Preparing For Business
Businesses today require the right tools for the job, just as they always have. However, it is important to learn just what tools they might be, and confusion and misinformation abounds when it comes to IT solutions and tools. Familiarizing yourself with your options and potential solutions to your business needs can be the difference between a smooth, profitable business and one that exists in a constant grinding, frustrating struggle with technical support, equipment repairs, and replacements. Today, I will discuss a few different examples of companies with differing needs and what can happen when those needs are met and when those needs are incorrectly assumed.
For our first hypothetical company, let’s imagine a branch of an insurance company. This branch has a few specific IT needs, such as phones, computers, and a central server. For ease of use, let’s make up some general numbers for the prices and relative quality of the equipment we’ll need for our branch. First: Phones. For this, we will need a medium-quality office phone. Something with intercom functionality and headset functionality for ease of use. Each of our employees will need their desks to be equipped with one of these, so we should have plenty in stock. Next, we will need desktop computers for each desk. These don’t need to be top-tier, but it’s important not to skimp on your equipment. Each of these computers should medium quality and be no older than 2 years. After the two year mark, maintenance begins to become problematic and costs for maintenance will increase. It is important to note that replacing a computer can sometimes be more cost-effective than repairing it. Finally, the most important piece of IT equipment for our insurance branch will be its on-site server. For this, we will want something reliable and fast, as it will be responsible for managing all on-site customer records as well as login accounts for our employees.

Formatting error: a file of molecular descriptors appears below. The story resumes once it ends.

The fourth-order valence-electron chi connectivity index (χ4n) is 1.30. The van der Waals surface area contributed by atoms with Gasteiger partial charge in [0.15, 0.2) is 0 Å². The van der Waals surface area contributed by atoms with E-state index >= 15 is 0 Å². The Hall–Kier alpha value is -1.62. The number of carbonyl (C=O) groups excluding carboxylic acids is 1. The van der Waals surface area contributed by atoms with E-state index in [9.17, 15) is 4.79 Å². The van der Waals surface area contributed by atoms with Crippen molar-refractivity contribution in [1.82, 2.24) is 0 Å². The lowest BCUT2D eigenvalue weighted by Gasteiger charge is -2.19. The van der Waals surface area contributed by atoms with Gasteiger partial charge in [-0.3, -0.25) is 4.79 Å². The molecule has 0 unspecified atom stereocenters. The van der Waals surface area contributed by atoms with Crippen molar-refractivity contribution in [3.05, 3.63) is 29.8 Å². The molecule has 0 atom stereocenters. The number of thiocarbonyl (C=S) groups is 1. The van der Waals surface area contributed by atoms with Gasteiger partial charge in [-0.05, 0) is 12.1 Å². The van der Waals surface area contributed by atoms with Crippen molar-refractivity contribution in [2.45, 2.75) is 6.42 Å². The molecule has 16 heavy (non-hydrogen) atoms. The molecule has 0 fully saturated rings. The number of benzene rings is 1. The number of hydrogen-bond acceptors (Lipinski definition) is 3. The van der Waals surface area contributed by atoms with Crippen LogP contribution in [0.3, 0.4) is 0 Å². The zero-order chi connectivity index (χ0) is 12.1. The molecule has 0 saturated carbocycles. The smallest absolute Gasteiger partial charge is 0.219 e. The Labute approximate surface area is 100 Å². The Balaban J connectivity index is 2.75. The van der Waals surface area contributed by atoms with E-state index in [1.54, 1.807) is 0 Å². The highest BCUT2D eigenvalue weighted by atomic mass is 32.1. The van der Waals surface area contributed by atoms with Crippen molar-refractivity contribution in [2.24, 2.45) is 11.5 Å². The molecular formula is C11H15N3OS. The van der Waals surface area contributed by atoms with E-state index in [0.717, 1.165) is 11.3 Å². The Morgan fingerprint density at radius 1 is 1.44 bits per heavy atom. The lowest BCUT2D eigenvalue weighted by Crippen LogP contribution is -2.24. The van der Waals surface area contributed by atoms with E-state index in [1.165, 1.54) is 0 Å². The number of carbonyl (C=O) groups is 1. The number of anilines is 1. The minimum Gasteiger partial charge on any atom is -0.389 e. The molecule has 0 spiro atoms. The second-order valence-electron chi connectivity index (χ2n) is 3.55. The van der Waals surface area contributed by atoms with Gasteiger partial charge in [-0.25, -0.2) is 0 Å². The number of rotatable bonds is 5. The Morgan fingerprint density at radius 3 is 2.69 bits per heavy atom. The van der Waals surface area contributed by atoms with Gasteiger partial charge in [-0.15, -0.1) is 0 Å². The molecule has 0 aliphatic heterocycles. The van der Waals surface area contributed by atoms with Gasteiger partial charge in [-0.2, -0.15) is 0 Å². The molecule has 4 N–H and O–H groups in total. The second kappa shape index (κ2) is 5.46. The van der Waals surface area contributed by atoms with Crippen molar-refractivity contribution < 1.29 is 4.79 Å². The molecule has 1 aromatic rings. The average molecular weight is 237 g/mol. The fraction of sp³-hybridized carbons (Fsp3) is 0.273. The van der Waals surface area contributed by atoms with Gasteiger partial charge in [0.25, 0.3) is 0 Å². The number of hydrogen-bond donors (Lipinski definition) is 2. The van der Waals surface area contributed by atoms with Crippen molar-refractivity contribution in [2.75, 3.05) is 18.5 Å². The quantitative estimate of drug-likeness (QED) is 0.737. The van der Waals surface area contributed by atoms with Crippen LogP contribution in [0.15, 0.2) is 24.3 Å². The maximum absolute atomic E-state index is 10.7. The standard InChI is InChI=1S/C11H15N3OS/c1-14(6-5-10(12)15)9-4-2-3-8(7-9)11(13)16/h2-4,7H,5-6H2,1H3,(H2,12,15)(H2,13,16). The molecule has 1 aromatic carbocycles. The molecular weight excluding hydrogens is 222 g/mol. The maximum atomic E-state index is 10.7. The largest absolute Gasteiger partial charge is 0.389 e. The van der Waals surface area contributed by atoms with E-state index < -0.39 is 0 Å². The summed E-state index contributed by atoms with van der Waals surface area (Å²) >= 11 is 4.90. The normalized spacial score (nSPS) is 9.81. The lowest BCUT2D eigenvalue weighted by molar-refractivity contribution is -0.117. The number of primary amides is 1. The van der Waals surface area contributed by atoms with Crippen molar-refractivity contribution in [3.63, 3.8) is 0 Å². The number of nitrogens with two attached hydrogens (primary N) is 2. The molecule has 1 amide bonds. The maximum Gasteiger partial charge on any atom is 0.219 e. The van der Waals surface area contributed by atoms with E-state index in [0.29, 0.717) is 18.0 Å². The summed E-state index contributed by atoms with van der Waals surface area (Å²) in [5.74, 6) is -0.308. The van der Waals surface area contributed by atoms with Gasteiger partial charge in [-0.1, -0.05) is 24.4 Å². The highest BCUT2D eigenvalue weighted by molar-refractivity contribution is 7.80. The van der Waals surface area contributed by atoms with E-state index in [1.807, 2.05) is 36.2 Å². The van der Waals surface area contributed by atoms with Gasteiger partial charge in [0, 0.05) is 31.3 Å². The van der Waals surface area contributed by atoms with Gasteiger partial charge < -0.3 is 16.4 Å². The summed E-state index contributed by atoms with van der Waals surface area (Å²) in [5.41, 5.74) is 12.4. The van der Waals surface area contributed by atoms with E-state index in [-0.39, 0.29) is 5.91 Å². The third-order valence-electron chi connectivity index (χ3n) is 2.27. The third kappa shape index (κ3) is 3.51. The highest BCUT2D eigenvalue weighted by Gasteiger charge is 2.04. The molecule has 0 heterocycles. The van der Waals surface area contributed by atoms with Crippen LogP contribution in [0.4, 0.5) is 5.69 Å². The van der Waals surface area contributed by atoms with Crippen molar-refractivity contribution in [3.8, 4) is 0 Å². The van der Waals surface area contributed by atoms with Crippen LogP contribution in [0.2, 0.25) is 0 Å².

So, for our hypothetical insurance company, we’ve saved some cost on our desktop computers and phones by purchasing mid-range equipment, but we made sure to pay for what we needed in a powerful and reliable on-site server.
For our next experiment, we’ll explore the possibilities of a company that offers remodeling services. Their home office uses a powerful but taxing software program that allows them to simulate floor plans and potential remodels of their customers home. This is important, since it means that this company needs computers that can handle running this software on a regular basis. Powerful computers with the components needed to handle regularly running software like this can range from $800 to more than $1200, depending on the specific requirements of the software, but on the bright side, powerful equipment like this is hardy and will last years if taken care of properly. A higher price tag now will save this small company thousands in later repairs and replacements. We’ll still need phones, and either an on-site server to store the large files that their software produces, but both of these can be bought at mid or low range prices for our purposes here.
It is tempting when purchasing IT equipment go buy from the lowest bidder, or to go all out and buy the most expensive and high-grade equipment you can, but it is important to understand your business’ needs and plan accordingly. Simply weighing your options and finding the most cost-effective solution can save you thousands, if not more, in the long run.